Evolve or perish.
That’s the law of the wild and the mandate in the NBA.
Only the Chicago Bulls, because of a one-in-a-generation talent by the name of Michael Jordan, could prevail without a top-flight center.
Today the game favors the mercurial point guard – Curry, Irving, Paul, Thomas, Wall, Westbrook. Put them in a pick and roll and if you’re a defender, hit the panic button and reach for Rolaids.
The only team in the last 10 years to win a title with a great center was the 2014 San Antonio Spurs. Tim Duncan was the man in the middle, but it was Kawhi Leonard who won MVP honors.
Today teams without an elite lead guard make playing in the NBA like driving the Autobahn in a four-cylinder hybrid. You’re getting passed.
“The league has made a giant step toward allowing guards to have freedom,’’ Knicks President Phil Jackson said in his state of the team press conference in mid-April. “Big guys are even using their hands on screening at the top of the key. There’s a whole disregard for referees to call that as a foul although it’s not the same on the baseline when a guy’s screening.
“I think they really want the guards to be out there – the Westbrooks, Hardens, the Isaiah Thomas, Currys etc. That’s been the directional change in the league and I think it’s on point, and that has to be everything that you’re doing defensively.’’
Phil Jackson outlines the reasons why the Knicks struggled defensively this season and what he hopes to do in order to remedy it.
Westbrook, Harden, Thomas, Curry – where is the next great point guard? Possibly in this Thursday night’s draft (7 p.m.; ESPN).
The fortunes of several NBA teams, including the Knicks, could change dramatically because no draft in recent years has had the quality and depth at point guard as this one.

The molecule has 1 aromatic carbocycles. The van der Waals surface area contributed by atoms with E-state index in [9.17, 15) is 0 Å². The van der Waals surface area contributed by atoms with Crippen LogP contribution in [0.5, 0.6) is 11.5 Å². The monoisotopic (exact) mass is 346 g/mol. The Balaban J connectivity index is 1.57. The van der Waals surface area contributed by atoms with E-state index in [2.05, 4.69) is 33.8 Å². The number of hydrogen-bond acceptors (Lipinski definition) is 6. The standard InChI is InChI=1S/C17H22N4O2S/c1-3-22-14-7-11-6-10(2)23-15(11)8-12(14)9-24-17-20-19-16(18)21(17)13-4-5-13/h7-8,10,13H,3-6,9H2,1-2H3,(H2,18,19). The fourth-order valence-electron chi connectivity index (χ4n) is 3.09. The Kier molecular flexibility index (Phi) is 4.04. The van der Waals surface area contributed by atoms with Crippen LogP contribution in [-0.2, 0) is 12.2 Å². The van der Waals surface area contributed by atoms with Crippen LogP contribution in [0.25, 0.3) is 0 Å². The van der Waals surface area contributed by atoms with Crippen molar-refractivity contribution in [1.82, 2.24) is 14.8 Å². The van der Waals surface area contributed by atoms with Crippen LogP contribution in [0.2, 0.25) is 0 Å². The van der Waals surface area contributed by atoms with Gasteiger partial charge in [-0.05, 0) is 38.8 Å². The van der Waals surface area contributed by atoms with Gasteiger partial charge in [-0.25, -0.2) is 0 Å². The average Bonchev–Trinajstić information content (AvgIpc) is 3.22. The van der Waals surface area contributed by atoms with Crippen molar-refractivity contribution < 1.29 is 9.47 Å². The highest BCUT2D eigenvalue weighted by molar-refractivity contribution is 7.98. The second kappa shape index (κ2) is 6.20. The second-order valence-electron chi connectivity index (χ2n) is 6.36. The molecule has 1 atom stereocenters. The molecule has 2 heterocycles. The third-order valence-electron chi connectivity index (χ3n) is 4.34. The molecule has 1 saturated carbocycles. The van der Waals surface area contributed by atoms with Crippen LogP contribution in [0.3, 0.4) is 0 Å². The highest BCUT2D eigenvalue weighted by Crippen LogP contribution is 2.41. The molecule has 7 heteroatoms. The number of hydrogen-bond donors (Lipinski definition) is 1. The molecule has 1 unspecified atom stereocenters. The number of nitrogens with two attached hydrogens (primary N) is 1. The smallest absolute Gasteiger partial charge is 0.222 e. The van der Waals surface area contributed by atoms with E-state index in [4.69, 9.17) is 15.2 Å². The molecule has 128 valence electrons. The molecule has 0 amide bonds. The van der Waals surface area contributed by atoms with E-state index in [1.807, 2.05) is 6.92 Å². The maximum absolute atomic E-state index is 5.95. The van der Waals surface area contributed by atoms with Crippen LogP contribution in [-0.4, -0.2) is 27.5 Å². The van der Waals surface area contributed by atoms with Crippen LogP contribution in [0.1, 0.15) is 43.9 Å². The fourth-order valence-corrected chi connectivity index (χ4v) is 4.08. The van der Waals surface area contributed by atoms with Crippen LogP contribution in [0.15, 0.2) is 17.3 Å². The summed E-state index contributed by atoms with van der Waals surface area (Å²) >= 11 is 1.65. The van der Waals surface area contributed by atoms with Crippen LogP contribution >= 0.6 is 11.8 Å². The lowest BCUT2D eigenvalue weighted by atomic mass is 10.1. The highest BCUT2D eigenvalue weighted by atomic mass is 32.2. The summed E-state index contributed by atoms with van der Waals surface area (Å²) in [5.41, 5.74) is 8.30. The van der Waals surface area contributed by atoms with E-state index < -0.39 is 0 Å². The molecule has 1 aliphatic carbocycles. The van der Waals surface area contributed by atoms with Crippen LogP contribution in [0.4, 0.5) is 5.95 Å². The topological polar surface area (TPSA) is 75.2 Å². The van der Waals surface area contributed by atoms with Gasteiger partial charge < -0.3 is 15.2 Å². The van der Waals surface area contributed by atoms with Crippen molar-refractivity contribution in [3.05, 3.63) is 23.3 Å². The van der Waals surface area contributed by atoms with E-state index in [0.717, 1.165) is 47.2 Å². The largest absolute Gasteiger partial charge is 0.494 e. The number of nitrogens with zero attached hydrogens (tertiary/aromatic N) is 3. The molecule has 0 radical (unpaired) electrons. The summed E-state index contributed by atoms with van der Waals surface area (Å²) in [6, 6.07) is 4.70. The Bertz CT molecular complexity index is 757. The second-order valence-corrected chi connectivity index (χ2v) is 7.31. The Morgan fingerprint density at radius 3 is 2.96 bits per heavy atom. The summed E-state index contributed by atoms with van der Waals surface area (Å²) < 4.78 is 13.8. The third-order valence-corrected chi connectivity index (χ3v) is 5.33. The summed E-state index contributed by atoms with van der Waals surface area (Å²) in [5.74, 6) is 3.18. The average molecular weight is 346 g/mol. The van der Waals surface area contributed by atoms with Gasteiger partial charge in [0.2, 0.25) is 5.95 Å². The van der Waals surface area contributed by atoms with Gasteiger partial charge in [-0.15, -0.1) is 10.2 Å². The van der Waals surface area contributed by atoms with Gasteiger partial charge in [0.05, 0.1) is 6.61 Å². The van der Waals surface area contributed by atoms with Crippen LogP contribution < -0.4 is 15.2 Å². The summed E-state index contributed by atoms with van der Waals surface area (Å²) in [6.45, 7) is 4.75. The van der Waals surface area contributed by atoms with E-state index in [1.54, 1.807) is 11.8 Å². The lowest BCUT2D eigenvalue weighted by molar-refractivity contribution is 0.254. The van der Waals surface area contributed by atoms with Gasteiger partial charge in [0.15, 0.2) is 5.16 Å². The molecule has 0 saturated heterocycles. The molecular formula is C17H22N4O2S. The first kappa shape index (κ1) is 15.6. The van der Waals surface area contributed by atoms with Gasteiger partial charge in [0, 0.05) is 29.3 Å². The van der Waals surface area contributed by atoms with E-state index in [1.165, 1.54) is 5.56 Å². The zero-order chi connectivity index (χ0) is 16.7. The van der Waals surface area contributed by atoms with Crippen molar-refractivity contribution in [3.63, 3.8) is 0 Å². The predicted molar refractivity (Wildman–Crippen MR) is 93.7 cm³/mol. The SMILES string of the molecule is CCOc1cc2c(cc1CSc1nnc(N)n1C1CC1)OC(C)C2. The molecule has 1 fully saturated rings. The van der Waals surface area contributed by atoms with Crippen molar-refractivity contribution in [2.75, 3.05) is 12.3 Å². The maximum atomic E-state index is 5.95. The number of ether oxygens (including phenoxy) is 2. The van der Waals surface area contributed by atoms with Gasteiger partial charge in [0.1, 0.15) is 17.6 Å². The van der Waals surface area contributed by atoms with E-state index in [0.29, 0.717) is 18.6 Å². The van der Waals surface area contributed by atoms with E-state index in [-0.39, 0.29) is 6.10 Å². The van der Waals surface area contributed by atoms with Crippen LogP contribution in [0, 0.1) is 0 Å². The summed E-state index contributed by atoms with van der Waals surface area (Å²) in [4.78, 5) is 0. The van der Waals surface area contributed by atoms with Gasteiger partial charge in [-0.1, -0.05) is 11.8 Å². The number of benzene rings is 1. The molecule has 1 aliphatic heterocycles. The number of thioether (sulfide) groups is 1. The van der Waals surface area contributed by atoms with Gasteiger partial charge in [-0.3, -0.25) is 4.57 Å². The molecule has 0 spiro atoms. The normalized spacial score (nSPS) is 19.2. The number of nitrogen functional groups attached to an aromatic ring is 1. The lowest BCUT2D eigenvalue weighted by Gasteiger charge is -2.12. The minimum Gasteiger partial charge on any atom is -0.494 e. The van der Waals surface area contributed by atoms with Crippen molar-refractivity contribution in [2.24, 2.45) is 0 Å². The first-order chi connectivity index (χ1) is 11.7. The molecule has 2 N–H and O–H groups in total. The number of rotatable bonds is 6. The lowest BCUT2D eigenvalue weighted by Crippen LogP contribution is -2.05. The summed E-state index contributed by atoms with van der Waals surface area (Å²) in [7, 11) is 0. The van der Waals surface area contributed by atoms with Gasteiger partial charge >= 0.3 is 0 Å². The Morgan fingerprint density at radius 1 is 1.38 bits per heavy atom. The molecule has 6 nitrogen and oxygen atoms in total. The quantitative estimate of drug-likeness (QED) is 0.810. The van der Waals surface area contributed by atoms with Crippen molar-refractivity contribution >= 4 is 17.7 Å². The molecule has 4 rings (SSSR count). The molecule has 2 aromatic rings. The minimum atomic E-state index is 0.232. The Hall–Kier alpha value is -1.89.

As many as five point guards could go in the Top-10 picks.
The first two point guards to be taken will likely be Washington’s Markelle Fultz and UCLA’s Lonzo Ball, meaning there is a great chance the Knicks will have a crucial decision to make with the No. 8 pick.
Kentucky’s Malik Monk, France’s Frank Ntilikina and Dennis Smith Jr. of NC State all have specific strengths. The Knicks can begin that debate now.
Here’s our look at how the Top-10 picks will unfold:
1. Philadelphia 76ers – Markelle Fultz, PG, Washington
The 76ers look to pair Fultz with last year’s No. 1 overall pick Ben Simmons to form an uber backcourt. #TrustTheProcess, sure. Trust the health of Simmons and Joel Embiid – that’s the question.
2. Los Angeles Lakers – Lonzo Ball, PG, UCLA
LaVar Ball declares himself NBA GM of the Year for thinking he bullied the process in order for his son to go to the hometown Lakers. Now the pressure is all on Lonzo to produce.
3. Boston Celtics – Josh Jackson, SF, Kansas
Danny Ainge gets another top pick and gets a tough, athletic wing defender who’s perfect for coach Brad Stevens. What’s the next deal? The Celtics need an elite front court presence.
4. Phoenix Suns – De’Aaron Fox, PG, Kentucky
Our favorite player in the draft because of talent, team-oriented attitude and maturity. They have Eric Bledsoe. How many Kentucky PGs can a team keep when there’s a market for PGs?
5. Sacramento Kings – Jayson Tatum, SF, Duke
Tons of offensive upside, which if realized, could transform him into an elite scoring small forward. #WhatsTheProcess? Kings are in complete overhaul mode.
6. Orlando Magic – Jonathan Isaac, PF, FSU
All the physical tools to become a rebounding machine and a nasty defensive presence, but he’s got some maturing to do. As for Orlando, its front court needs the Disney magic wand.
7. Minnesota Timberwolves – Lauri Markkanen, PF, Arizona
Power forward is a misnomer here. Think stretch forward. I’m not as high on him as most, and wouldn’t be surprised if he slid.
8. New York Knicks – Frank Ntilikina, PG, France
Yes, we know Monk and Smith Jr. are available. The Knicks brass didn’t fly to the land of croissants to scout him and not come away impressed with length, PG skills and IQ.
Alan Hahn, Rick DiPietro and Chris Canty analyze NBA draft prospect Frank Ntilikina, discussing how the international may be right for the Knicks' plans.
9. Dallas Mavericks – Dennis Smith Jr., PG, NC State
A power pack of a PG who is often in attack mode. If not for a high school knee injury, and the firing of his college coach which led to a late-season swoon, he might be higher.
10. Sacramento Kings – Malik Monk, SG, Kentucky
They got a scoring forward at No. 5 and an electric motor player such as Monk to pair in the backcourt with Buddy Hield would help. But in the talent-rich West, the Kings remain pawns.